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College students get a new outlet for energy: Making stuff

January 26, 2019 GMT

Growing up in a house full of carpenters and mechanics, Kalleen Kelly always felt a bit out of place. “I’m the black sheep of the family in going to college,” the University of North Carolina junior said. And that’s why her hobby so far at UNC Chapel Hill is a bit of a surprise. “I never really thought I would be someone working in a workshop,” she said. Kelly is one of more than 4,000 students who have discovered UNC’s Maker Space called “BeAM” -- as in, “be a maker.” It’s a space filled with 3D printers, laser cutters and good old fashioned power tools.

Kelly is trained on a power saw and is able to help other students cut wood for projects. “I was able to connect with my family in a way I never knew I could,” she said. “Maker” is a vague term -- and that seems to be the point.


“A maker is someone who makes things that you hold in your hand,” said Rich Superfine, the faculty director of the BeAM Network. UNC currently has three maker spaces where any student or faculty member can make whatever they can dream up. The only restriction: no weapons. “There are so many students that come into this space and never thought they would learn to use a power tool,” said Superfine. “We call it an ‘empower tool’ because there’s a personal growth that goes on when you are suddenly using something you were scared of.”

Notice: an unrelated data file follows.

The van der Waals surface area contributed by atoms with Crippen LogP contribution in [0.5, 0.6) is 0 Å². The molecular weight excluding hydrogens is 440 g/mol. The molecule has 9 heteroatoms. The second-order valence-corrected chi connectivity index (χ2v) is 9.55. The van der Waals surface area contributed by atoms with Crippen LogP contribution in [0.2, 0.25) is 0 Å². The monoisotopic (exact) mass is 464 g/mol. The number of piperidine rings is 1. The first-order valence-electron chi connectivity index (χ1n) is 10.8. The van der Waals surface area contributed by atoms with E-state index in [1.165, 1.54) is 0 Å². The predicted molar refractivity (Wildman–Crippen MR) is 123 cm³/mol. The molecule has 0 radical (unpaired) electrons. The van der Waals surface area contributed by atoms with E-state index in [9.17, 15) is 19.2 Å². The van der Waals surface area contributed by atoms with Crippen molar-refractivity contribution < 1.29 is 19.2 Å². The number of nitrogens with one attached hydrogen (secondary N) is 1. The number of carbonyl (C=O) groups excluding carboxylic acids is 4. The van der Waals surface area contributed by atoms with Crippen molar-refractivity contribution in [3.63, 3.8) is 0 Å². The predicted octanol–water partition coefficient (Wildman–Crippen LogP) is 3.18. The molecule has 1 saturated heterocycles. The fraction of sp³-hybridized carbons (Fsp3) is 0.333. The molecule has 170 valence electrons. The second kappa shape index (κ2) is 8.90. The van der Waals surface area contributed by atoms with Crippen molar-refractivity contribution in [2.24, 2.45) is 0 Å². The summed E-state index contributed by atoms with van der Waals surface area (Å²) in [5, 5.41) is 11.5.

“Sometimes an adult will come up to me and ask me out of spite, ‘Oh are you on social media?’ And I’m like, ‘No, I am designing a project for BeAM -- a laser cut design or something like that,’” said UNC student Charlotte Dorn. Other students enjoy using the space to fix things. Alexander Ellsworth has restored several pieces of vintage stereo equipment. “Understanding that maybe we can take something old, something not working and make it work,” said Ellsworth. The space is part educational, part social and is a way for students to break the stereotype of a generation hooked on screens. “The students of today have spent a lot of time on computers,” said Judith Cone, who is the vice chancellor for innovation. “We needed to get them away from that and get them into hands-on experience and making things.”